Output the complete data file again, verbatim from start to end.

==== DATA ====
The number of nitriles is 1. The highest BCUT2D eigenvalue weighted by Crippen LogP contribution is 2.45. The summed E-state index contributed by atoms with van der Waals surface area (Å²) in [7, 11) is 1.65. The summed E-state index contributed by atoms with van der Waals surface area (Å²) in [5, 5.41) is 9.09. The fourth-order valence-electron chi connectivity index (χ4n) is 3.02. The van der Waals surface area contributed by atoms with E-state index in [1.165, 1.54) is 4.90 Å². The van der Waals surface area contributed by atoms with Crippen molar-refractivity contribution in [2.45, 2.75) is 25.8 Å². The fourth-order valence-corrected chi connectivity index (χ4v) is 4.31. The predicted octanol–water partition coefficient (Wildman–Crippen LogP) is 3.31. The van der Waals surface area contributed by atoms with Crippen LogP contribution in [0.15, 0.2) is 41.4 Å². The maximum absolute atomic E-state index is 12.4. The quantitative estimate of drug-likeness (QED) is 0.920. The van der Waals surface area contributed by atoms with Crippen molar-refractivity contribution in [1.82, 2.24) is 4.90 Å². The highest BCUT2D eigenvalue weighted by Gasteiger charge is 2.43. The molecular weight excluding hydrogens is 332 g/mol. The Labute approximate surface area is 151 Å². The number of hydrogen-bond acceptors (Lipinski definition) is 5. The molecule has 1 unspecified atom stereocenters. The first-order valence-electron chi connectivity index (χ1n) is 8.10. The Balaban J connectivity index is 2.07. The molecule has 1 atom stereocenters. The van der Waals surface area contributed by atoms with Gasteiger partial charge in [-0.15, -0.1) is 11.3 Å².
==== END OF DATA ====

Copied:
The number of nitriles is 1. The highest BCUT2D eigenvalue weighted by Crippen LogP contribution is 2.45. The summed E-state index contributed by atoms with van der Waals surface area (Å²) in [7, 11) is 1.65. The summed E-state index contributed by atoms with van der Waals surface area (Å²) in [5, 5.41) is 9.09. The fourth-order valence-electron chi connectivity index (χ4n) is 3.02. The van der Waals surface area contributed by atoms with E-state index in [1.165, 1.54) is 4.90 Å². The van der Waals surface area contributed by atoms with Crippen molar-refractivity contribution in [2.45, 2.75) is 25.8 Å². The fourth-order valence-corrected chi connectivity index (χ4v) is 4.31. The predicted octanol–water partition coefficient (Wildman–Crippen LogP) is 3.31. The van der Waals surface area contributed by atoms with Crippen LogP contribution in [0.15, 0.2) is 41.4 Å². The maximum absolute atomic E-state index is 12.4. The quantitative estimate of drug-likeness (QED) is 0.920. The van der Waals surface area contributed by atoms with Crippen molar-refractivity contribution in [1.82, 2.24) is 4.90 Å². The highest BCUT2D eigenvalue weighted by Gasteiger charge is 2.43. The molecular weight excluding hydrogens is 332 g/mol. The Labute approximate surface area is 151 Å². The number of hydrogen-bond acceptors (Lipinski definition) is 5. The molecule has 1 unspecified atom stereocenters. The first-order valence-electron chi connectivity index (χ1n) is 8.10. The Balaban J connectivity index is 2.07. The molecule has 1 atom stereocenters. The van der Waals surface area contributed by atoms with Gasteiger partial charge in [-0.15, -0.1) is 11.3 Å².